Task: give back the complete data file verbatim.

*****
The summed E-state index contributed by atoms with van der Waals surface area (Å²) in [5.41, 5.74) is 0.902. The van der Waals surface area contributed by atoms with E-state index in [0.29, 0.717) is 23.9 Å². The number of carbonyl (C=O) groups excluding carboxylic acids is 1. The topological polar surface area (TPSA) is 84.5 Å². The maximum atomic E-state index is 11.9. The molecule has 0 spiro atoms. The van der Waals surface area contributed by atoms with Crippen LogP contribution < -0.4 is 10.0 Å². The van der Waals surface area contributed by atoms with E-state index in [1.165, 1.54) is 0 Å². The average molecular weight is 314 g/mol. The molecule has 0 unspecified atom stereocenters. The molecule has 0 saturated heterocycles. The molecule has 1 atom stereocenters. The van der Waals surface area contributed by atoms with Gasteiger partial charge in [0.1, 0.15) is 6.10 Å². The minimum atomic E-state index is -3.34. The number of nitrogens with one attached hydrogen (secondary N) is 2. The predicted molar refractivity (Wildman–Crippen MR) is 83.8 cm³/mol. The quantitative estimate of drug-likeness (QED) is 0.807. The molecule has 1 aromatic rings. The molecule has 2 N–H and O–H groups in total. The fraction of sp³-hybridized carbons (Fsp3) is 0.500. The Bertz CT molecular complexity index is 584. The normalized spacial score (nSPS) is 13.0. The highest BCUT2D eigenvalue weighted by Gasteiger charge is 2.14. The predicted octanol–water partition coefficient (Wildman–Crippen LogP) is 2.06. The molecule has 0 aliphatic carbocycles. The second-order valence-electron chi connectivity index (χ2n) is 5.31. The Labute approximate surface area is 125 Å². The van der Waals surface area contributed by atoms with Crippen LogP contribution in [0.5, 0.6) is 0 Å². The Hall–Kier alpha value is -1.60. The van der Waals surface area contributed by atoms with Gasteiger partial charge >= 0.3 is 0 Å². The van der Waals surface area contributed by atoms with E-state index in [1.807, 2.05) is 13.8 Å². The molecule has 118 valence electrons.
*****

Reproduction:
The summed E-state index contributed by atoms with van der Waals surface area (Å²) in [5.41, 5.74) is 0.902. The van der Waals surface area contributed by atoms with E-state index in [0.29, 0.717) is 23.9 Å². The number of carbonyl (C=O) groups excluding carboxylic acids is 1. The topological polar surface area (TPSA) is 84.5 Å². The maximum atomic E-state index is 11.9. The molecule has 0 spiro atoms. The van der Waals surface area contributed by atoms with Crippen LogP contribution < -0.4 is 10.0 Å². The van der Waals surface area contributed by atoms with E-state index in [1.165, 1.54) is 0 Å². The average molecular weight is 314 g/mol. The molecule has 0 unspecified atom stereocenters. The molecule has 0 saturated heterocycles. The molecule has 1 atom stereocenters. The van der Waals surface area contributed by atoms with Gasteiger partial charge in [0.1, 0.15) is 6.10 Å². The minimum atomic E-state index is -3.34. The number of nitrogens with one attached hydrogen (secondary N) is 2. The predicted molar refractivity (Wildman–Crippen MR) is 83.8 cm³/mol. The quantitative estimate of drug-likeness (QED) is 0.807. The molecule has 1 aromatic rings. The molecule has 2 N–H and O–H groups in total. The fraction of sp³-hybridized carbons (Fsp3) is 0.500. The Bertz CT molecular complexity index is 584. The normalized spacial score (nSPS) is 13.0. The highest BCUT2D eigenvalue weighted by Gasteiger charge is 2.14. The predicted octanol–water partition coefficient (Wildman–Crippen LogP) is 2.06. The molecule has 0 aliphatic carbocycles. The second-order valence-electron chi connectivity index (χ2n) is 5.31. The Labute approximate surface area is 125 Å². The van der Waals surface area contributed by atoms with Crippen LogP contribution in [0.5, 0.6) is 0 Å². The Hall–Kier alpha value is -1.60. The van der Waals surface area contributed by atoms with Gasteiger partial charge >= 0.3 is 0 Å². The van der Waals surface area contributed by atoms with E-state index in [1.807, 2.05) is 13.8 Å². The molecule has 118 valence electrons.